compressed lossless - original quality but smaller file size eg. FLAC
    compressed lossy - reduced quality (of varying degrees), much smaller file size eg. MP3

    Please tell me which parts of my original post were over your head so I can try to better explain. I'm certainly happy to help.
     
  6. Jeff Whitford

    Jeff Whitford Screenwriter

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    How do you convert Wav to Flac?
     
  7. Zack Gibbs

    Zack Gibbs Screenwriter

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    Here's a nice article from just a few days ago;

    http://gizmodo.com/5363273/how-to-rip-your-music-like-a-pro
     
  8. nolesrule

    nolesrule Producer

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    EAC is a solid program, but if you are running Windows, I recommend dbPowerAmp. Just as good as EAC, but much easier to use for the non-expert (and in fact a lot of experts are using it too). Also, dbPowerAmp is the creator and maintainer of the Accurip software (which EAC also uses), which compares your rip to others. Granted dbPowerAmp is not free, but the price is reasonable and allows you to rip to multiple formats simultaneously (good for maintaining a serious listening library and lower quality library for on the go in an mp3 player). It also has a batch converter for existing files.
     
  9. Citrixguy

    Citrixguy Auditioning

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    Hey there. I'm a big old fan of the AC Ryan Playonhd player. doesn't cost that much, plays great, good support for different codecs and it's a hell of alot easier than looking for all of my son's DVD's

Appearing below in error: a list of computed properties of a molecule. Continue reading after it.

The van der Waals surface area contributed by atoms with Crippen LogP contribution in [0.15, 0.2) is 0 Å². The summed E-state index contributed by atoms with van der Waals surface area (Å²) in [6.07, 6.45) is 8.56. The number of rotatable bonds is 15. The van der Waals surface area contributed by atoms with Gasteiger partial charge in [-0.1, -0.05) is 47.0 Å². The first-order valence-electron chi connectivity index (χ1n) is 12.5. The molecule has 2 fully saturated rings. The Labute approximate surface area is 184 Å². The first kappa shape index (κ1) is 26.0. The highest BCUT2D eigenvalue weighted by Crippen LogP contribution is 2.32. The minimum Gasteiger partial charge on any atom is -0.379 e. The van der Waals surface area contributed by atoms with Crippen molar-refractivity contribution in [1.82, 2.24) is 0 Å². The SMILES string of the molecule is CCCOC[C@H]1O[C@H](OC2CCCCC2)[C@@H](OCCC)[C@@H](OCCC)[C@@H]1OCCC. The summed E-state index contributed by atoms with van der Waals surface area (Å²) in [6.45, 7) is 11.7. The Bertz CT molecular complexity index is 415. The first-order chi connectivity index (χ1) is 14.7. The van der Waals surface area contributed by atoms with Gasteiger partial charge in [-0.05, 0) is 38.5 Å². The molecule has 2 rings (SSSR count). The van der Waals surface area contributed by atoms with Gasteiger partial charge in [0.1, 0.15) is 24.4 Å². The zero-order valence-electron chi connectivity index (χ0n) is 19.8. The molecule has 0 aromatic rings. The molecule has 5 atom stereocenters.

10. mikeyinsd

    mikeyinsd Auditioning

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    I ended up buying a mac mini for my "media server". I have an apple airport extreme with a 2 TB drive on it and the mac mini is plugged into the airport with ethernet. Works like a champ and I can use a Logitech remote to control it. Just converted all my dvd's and cd's. I now have 2 mac mini's - one for the living room and one for the bedroom. you can hook up dvi to hdmi and the mac mini has a digital optical out. you just need to get the 1/8" adaptor for your optical cable and you're golden. Hope this helps.
     
  11. Michael Reuben

    Michael Reuben Studio Mogul

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    Sorry, folks, but any discussion that involves defeating the copy protection on DVDs is not permitted here. See HTF Rule 5.
     
  12. dfeller

    dfeller Auditioning

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    First - can't believe I missed this forum - just found a random link to this from AVS - what a waste...

    I'm particularly fond of the Boxee system myself and with the integration of Clicker (which has built in easy search of hulu and all the major network sites) I'm not sure anyone else can catch up. BUT, that means you need to dedicate a PC (Linux is best), load it all up, put in a video card that can serve your TV etc. (My choice for sure byt the way)...

    If you are looking for simplicity, one of the stand alone boxes is an excellent choice. Someone mentioned the popcorn hour box (other similar and cheaper ones like the HDX1000 from amperordirect are exceptional choices by the way) - You are looking for the broadest possible codec offering, network connectivity, a good remote control, and good video outputs. Expect to pay $200 ish for a good one that you will be happy with.

    David